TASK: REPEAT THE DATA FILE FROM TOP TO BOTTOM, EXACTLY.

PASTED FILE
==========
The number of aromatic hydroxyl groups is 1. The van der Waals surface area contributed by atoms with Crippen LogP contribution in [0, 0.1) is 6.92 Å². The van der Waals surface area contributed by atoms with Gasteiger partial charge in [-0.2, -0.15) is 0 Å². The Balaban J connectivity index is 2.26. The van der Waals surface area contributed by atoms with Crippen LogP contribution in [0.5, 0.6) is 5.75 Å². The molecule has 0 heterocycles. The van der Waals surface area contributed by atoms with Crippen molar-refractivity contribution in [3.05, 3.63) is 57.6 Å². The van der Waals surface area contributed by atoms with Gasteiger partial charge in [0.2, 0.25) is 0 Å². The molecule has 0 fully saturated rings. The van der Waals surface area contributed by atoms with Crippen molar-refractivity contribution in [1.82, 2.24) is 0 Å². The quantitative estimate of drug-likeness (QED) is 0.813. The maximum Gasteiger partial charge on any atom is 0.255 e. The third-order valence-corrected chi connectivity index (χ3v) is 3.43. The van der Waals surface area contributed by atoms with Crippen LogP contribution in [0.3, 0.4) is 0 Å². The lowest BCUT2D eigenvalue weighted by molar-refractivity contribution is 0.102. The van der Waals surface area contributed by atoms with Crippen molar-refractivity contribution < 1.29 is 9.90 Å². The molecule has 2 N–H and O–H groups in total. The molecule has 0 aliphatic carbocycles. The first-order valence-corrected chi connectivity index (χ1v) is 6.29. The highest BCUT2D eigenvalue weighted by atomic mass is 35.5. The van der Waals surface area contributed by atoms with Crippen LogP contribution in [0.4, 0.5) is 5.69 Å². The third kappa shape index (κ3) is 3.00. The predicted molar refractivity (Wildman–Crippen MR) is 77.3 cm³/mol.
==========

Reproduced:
The number of aromatic hydroxyl groups is 1. The van der Waals surface area contributed by atoms with Crippen LogP contribution in [0, 0.1) is 6.92 Å². The van der Waals surface area contributed by atoms with Gasteiger partial charge in [-0.2, -0.15) is 0 Å². The Balaban J connectivity index is 2.26. The van der Waals surface area contributed by atoms with Crippen LogP contribution in [0.5, 0.6) is 5.75 Å². The molecule has 0 heterocycles. The van der Waals surface area contributed by atoms with Crippen molar-refractivity contribution in [3.05, 3.63) is 57.6 Å². The van der Waals surface area contributed by atoms with Gasteiger partial charge in [0.2, 0.25) is 0 Å². The molecule has 0 fully saturated rings. The van der Waals surface area contributed by atoms with Crippen molar-refractivity contribution in [1.82, 2.24) is 0 Å². The quantitative estimate of drug-likeness (QED) is 0.813. The maximum Gasteiger partial charge on any atom is 0.255 e. The third-order valence-corrected chi connectivity index (χ3v) is 3.43. The van der Waals surface area contributed by atoms with Crippen LogP contribution in [0.3, 0.4) is 0 Å². The lowest BCUT2D eigenvalue weighted by molar-refractivity contribution is 0.102. The van der Waals surface area contributed by atoms with Crippen molar-refractivity contribution < 1.29 is 9.90 Å². The molecule has 2 N–H and O–H groups in total. The molecule has 0 aliphatic carbocycles. The first-order valence-corrected chi connectivity index (χ1v) is 6.29. The highest BCUT2D eigenvalue weighted by atomic mass is 35.5. The van der Waals surface area contributed by atoms with Crippen LogP contribution in [0.4, 0.5) is 5.69 Å². The third kappa shape index (κ3) is 3.00. The predicted molar refractivity (Wildman–Crippen MR) is 77.3 cm³/mol.